Congolese in SA protest against genocide in DRC

Congolese nationals were joined by human rights and solidarity organisations to protest against genocide in the DRC. Picture: Shakirah Thebus

Congolese nationals were joined by human rights and solidarity organisations to protest against genocide in the DRC. Picture: Shakirah Thebus

Published Mar 18, 2024


Cape Town - Congolese-South African youth and children of nationals who fled their home country led a march against what has been widely referred to as the ongoing silent genocide in the Democratic Republic of Congo (DRC).

The march, from Hanover Street in District Six to Parliament on Saturday, was convened by the Congolese Civil Society of SA.

It was endorsed and supported by human rights and solidarity organisations, some of which included the SA Federation of Trade Unions, Rural Women’s Assembly, WOMIN, TCOE, Cry of the Xcluded, Africa Unite, Palestine Solidarity Campaign, SA Jews for a Free Palestine, Tshisimani Centre for Activist Education and Bertha House.

Since 1996, about 6 million people have been killed in the eastern part of the mineral-rich DRC, either directly or indirectly as a result of the conflict.

The region has more than 100 armed rebel groups who have been carrying out mass murders, rape, and large-scale looting, resulting in mass displacement and an alarming humanitarian crisis.

One of the key figures fingered in arming the rebel groups was the Rwandan government. This could be seen in the caricatured image of President Paul Kagame carried by protesters as the Rwandan government has been accused of providing military support to the March 23 Movement, or M23, a claim denied by Rwanda.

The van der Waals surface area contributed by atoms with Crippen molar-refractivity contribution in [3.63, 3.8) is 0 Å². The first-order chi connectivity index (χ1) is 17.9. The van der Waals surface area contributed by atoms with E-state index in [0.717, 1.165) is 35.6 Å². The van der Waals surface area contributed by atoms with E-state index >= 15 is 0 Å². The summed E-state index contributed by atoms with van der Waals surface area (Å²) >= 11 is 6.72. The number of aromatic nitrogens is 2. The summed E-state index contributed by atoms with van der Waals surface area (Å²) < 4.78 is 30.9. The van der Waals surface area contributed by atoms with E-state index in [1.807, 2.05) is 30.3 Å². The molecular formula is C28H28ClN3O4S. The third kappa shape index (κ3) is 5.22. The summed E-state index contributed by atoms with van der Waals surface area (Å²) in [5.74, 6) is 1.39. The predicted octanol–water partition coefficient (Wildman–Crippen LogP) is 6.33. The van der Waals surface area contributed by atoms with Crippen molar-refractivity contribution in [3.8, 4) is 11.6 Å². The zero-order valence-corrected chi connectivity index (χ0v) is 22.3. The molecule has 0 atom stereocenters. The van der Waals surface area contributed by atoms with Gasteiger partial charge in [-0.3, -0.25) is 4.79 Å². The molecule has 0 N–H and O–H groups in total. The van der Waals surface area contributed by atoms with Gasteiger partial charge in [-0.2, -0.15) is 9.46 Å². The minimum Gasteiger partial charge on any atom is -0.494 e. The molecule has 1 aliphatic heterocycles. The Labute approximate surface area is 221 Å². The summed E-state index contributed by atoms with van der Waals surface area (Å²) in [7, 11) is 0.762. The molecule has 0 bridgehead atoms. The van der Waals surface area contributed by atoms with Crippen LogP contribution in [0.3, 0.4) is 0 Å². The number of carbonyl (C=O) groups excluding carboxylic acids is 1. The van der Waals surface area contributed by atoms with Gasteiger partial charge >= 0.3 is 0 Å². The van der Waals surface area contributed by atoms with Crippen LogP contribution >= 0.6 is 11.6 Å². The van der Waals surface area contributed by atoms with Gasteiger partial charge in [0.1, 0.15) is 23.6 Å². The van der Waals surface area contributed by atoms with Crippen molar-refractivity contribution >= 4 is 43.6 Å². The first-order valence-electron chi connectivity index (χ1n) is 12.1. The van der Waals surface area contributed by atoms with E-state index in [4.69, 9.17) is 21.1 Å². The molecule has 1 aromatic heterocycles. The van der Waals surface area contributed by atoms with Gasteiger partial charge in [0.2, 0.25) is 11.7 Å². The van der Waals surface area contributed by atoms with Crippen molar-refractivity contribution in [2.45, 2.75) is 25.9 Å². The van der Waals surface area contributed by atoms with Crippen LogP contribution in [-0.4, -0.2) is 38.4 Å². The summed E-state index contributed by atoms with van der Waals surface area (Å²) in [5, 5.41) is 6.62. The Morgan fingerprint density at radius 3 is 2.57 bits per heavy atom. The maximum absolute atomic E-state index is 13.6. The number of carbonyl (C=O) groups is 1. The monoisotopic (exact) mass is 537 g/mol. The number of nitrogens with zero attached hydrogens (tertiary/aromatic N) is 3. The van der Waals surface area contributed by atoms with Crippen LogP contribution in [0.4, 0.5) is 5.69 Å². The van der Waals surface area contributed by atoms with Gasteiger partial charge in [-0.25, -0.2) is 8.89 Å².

Initiator of the march Noelle Isaacs, 18, from Wynberg, said: “The reason why there’s not much international coverage on the situation is because the Western allies/Western superpowers do take part in this genocide. There is evidence that they have been funding the Rwandan rebels so obviously they won’t stand against it when they are involved as well.”

The DRC has previously claimed that an estimated $1 billion (R18.78bn) was lost annually as a result of smuggling of minerals to Rwanda.

Congolese Civil Society of SA vice-chairperson, Joe Yves Salankang, said 10 million people have been killed in 30 years, however, this was not a “big concern” in Africa or globally.

“We have two kinds of war in the world. There is a war where people are fighting each other and that is when we see people voicing out and trying to stop it, and also a situation like ours where the war is fuelling and feeding the economy of the world.”

“So the Congolese situation is one where everybody knows what's happening but as long as the looting and turmoil in Congo is supporting the growth of the economy out of Congo, everybody can let it carry on.

“South Africa is well placed and well-respected even on the continent. I think South Africa can play its role in terms of diplomacy to put more pressure on institutions like the UN and AU, even the SADC for concrete action to be taken against Rwanda, against Uganda but also in favour of those poor populations in Congo.”

South Africa was the first destination for Congolese refugees and by assisting to create stability in the DRC, this would have an impact on the refugee situation in South Africa.

Society chairperson, Isaiah Mobilo, said: “The killing of Congolese started a long time ago in the period of Leopold II, King of Belgium, where he killed half of the population of Congo because of rubber to boost the industrial automobile so always when there’s an increase of technology around the world, Congo has to pay the price?”

Mombilo said he hoped the government would take similar steps, as in the case for Palestine, at the the International Court of Justice, for Congo and for sanctions to be placed on Rwanda.

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Cape Argus

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